To begin with, there are regulatory issues that complicate adding additional renewables: regulations mandate choosing the least-cost option. Using natural gas-fired power can be less expensive than adding more solar capacity. And there are rules about avoiding duplicative resources that complicate adding solar capacity that only yields power during part of the day; it can be construed as being duplicative with existing resources that can operate around the clock. Storage would be an effective solution to that obstacle, but it is difficult to say how inexpensive storage will be in 2030, 2040, or 2050. The economic value of adding gas-fired power plants depends, among other variables, on the future cost of storage. In the long term, the falling price of renewables and storage increasingly will challenge the economics of gas-fired generation, as RMI’s Economics of Clean Energy Portfolios report showed. But the medium term is where the tough questions lie.
Those medium-term questions include: What mix of resources is right for each year? What will be the cost of storage and other distributed energy resources? Will investors and developers that today fund development of fossil fuel assets that are being built for tomorrow receive acceptable returns as the grid evolves? And what makes the most sense to use as a bridge resource between the present and the clean, renewable future? The team made progress on finding how to answer these questions for New Mexico, considering the proper role of governments and advocates in setting such intermediate goals, and they discussed how scenario planning can best be accomplished. It is efforts like theirs that may help solve how to handle the clean-energy transition.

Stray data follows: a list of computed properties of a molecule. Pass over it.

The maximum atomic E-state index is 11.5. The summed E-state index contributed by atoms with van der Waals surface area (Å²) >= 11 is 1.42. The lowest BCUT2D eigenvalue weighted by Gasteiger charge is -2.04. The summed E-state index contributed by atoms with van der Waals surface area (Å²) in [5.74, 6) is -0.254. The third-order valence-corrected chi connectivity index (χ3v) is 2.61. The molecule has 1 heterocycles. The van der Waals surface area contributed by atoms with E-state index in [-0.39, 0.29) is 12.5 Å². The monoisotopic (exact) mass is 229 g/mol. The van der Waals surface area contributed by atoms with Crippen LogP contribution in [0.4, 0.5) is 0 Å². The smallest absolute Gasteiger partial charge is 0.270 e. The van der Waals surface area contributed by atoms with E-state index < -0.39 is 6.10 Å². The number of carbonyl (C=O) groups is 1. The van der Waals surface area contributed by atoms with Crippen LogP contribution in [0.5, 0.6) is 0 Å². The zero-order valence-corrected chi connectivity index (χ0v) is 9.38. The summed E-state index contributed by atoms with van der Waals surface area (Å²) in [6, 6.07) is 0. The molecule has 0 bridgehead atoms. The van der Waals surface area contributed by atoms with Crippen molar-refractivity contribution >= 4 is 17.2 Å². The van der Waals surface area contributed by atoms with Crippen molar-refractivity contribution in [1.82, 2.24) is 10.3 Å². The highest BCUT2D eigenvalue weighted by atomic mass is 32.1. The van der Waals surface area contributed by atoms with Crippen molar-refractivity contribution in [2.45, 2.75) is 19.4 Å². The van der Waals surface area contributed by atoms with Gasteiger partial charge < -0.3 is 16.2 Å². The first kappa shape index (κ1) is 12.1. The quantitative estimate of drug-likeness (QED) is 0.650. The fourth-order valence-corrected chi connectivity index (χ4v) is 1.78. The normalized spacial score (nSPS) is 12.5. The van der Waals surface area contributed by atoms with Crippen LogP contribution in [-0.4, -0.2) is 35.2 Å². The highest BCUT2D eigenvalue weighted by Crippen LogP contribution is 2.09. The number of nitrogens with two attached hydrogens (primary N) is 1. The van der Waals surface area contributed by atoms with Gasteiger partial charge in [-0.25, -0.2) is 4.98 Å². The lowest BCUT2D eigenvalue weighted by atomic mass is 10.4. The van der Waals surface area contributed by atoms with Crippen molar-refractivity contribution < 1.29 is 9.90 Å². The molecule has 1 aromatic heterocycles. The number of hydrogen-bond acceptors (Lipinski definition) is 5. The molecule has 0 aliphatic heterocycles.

Optimizing Buildings to Interact with the Grid
Another team grappling with integrating renewables into the grid was the GridOptimal Initiative, which focused on how buildings can be made smarter and more responsive to the grid by using distributed renewables and automated management like smart controls and demand response. GridOptimal is a joint effort by the New Buildings Institute and the US Green Building Council to create a rating system that provides standardized metrics, tools, and guidance to improve building-grid interactions, and to help both building owners and utilities shape the value and opportunity of grid-integrated buildings. Representatives from utilities including Sacramento Municipal Utility District and Austin Energy were there, as well as other stakeholders. Grid-integrated buildings, supported by initiatives like GridOptimal, present an exciting opportunity to go beyond net-zero energy structures and provide valuable benefits to the electric grid while also earning money for building owners. A full discussion of this team’s exciting topic is available here.
The work of the other two teams is discussed in other blogs. The first blog in this series is available here.